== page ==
Today and tomorrow, the folks at are holding an auction of what they term “glamour” — more than 1,300 items, most of them photographs and the vast majority coming from the “golden age.” Above is one of the most famous images being auctioned, the classic portrait of Jean Harlow relaxing on a bearskin rug. Fans of 1980s TV will recall seeing a large version of it in the judge’s chambers on the sitcom “Night Court.” And the man who took that iconic shot, George Hurrell, was still with us at the time the series was on; he lived until 1992, working until the end.

Many of the items are Hurrell portraits, and this auction has a decided MGM slant; searching through the list, you’ll find plenty of Harlow, Marion Davies, Joan Crawford and Greta Garbo. But the good news for Carole Lombard fans is that several of her images are available, too…although even the cheapest will likely set you back a few hundred bucks should you want to own one. Nevertheless, it’s free to look, so here are a few. We’ll start with the batch being auctioned today, starting at 3 p.m. (Eastern):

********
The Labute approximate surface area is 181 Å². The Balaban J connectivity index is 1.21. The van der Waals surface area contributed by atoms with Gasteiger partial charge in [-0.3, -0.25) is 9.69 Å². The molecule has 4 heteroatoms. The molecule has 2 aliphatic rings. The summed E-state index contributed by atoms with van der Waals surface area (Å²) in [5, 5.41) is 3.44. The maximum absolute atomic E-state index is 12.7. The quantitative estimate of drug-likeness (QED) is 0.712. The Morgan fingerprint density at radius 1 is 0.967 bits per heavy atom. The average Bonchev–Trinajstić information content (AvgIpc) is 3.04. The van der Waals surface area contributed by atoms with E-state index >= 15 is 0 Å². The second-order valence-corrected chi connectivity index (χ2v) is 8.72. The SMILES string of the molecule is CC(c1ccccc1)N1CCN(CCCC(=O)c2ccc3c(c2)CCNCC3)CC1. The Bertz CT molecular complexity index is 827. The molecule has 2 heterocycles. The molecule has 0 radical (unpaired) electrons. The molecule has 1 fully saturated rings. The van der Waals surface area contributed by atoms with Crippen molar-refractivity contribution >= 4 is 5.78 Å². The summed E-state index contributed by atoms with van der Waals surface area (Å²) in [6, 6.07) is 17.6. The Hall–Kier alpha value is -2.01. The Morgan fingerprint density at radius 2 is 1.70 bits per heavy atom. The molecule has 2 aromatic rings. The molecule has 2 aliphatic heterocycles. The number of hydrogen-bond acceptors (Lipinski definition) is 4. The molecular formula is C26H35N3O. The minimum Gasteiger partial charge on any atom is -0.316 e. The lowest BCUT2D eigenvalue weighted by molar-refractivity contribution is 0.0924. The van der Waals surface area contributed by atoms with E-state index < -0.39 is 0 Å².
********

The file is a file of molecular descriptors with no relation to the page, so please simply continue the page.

We’ll begin, appropriately, with something from Hurrell — this was taken in 1937, and exactly half a century later it was exhibited at the Smithsonian Institution as part of a salute to Hurrell’s impeccable work. It’s only 6″ x 8 1/2″, which may explain why its estimated sale value is only $1,000-$2,000.

That’s the same estimated value as this sultry shot, taken by William E. Thomas in 1929. The big news about this portrait, which has been available to collectors for quite some time, is that it was apparently taken to promote her upcoming film, “Big News.” However, I’m guessing this wasn’t actually meant to replicate a scene from the film, since Lombard portrayed a newspaper reporter…and whether then or now, no newspaperwoman would wear something like that.

This Otto Dyar portrait for Paramount dwarfs the others in value ($8,000-12,000), probably because it dwarfs the others in size (10¾” x 13½”). “Oversize” photos such as this invariably have a substantial value.

ProfilesInHistory lists this Eugene Robert Richee shot as promoting “Nothing Sacred.” Uh…don’t think so. Richee was a Paramount photographer (the pic has the studio’s stamp), and “Nothing Sacred” was a Selznick International film. This likely was used to promote her final Paramount movie, “True Confession,” which ran concurrently. It’s part of a multiple-photo item that includes a Richee image for “Bolero,” Scotty Welbourne for Warners’ “Fools For Scandal” and Ernest A. Bachrach for RKO’s “In Name Only.” The estimated value for this set: $A mere $200-300.